They may be hundreds of millions of years old, but that doesn’t mean Portugal shouldn’t keep them! Pressure is on for the country to introduce laws to protect Portugal’s valuable fossils.
Algarve-based paleontologist Mário Miguel Mendes claims scientists and researchers from all over the world have recognised Portugal’s ‘bounty’ when it comes to vestiges that show how plants and animals developed; providing all sorts of insight into climate ‘changes’ over the millennia.
But thanks to a complete absence of laws protecting them they are all being “lost” – to France, Germany, Switzerland, Sweden… even Japan.
Sol online explains that efforts in the past to win protection for Portugal’s undervalued fossils have all fizzled out.
“In the government of António Guterres, the minister of Science and Technology José Mariano Gago tried to do something”, creating a working group which registered “innumerous recommendations”.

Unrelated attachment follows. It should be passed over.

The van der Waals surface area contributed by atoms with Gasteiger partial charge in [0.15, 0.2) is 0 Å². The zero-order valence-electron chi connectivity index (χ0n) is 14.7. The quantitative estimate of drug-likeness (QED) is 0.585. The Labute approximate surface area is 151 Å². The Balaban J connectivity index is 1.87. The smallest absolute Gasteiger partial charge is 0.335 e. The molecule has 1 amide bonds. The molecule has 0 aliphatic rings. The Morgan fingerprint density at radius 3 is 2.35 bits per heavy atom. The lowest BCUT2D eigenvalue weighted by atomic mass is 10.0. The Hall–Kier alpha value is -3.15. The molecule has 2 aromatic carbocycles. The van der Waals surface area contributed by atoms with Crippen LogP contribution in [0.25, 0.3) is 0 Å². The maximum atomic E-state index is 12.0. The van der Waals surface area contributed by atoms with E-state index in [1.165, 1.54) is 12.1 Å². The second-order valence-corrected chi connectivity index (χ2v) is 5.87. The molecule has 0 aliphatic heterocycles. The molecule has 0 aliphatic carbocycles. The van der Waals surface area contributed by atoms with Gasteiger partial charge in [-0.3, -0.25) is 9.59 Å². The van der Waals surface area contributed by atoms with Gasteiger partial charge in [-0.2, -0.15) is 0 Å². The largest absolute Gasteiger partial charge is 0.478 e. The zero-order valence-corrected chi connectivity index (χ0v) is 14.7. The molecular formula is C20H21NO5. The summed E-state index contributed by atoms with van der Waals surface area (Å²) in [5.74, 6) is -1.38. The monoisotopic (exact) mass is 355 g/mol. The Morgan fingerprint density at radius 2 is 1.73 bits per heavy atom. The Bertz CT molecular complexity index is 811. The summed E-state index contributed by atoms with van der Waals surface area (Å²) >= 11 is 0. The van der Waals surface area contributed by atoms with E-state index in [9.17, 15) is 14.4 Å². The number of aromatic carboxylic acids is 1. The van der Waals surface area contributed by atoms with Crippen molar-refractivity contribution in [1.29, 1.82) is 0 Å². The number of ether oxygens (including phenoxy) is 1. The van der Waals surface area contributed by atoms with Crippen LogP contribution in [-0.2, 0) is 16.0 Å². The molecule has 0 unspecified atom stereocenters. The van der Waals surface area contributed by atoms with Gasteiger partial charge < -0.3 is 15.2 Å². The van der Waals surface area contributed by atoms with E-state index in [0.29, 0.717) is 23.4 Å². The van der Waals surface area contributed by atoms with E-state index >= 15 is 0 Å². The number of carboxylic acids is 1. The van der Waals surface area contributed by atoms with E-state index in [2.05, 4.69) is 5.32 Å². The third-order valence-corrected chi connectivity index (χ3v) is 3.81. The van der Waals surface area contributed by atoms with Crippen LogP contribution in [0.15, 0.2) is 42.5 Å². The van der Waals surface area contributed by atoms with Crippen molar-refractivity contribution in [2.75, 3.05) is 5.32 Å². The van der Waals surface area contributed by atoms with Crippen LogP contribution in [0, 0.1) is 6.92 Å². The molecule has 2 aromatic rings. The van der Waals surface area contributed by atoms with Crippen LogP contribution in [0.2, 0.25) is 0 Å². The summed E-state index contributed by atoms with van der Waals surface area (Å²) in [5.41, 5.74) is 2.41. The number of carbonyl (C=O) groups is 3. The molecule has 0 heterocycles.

But then Guterres’ resigned with his famous remark about not wanting the country to fall into a political swamp, and “nothing got done”.
Then Durão Barroso’s executive came in, and there was renewed hope before then he too disappeared (to the European Commission) and fossils were once again left to gather dust on the shelf.
“Elsewhere, there are countries that value their heritage”, explained Mendes – citing Brazil, which saw its rarest fossils extracted at an alarming rate from the Araripe basin, before it took action.
Now, on top of the laws prohibiting fossil exports and commercialisation, Brazil’s federal police “have developed important work to combat fossil trafficking”, he said, while here, it’s still pretty much the Wild West.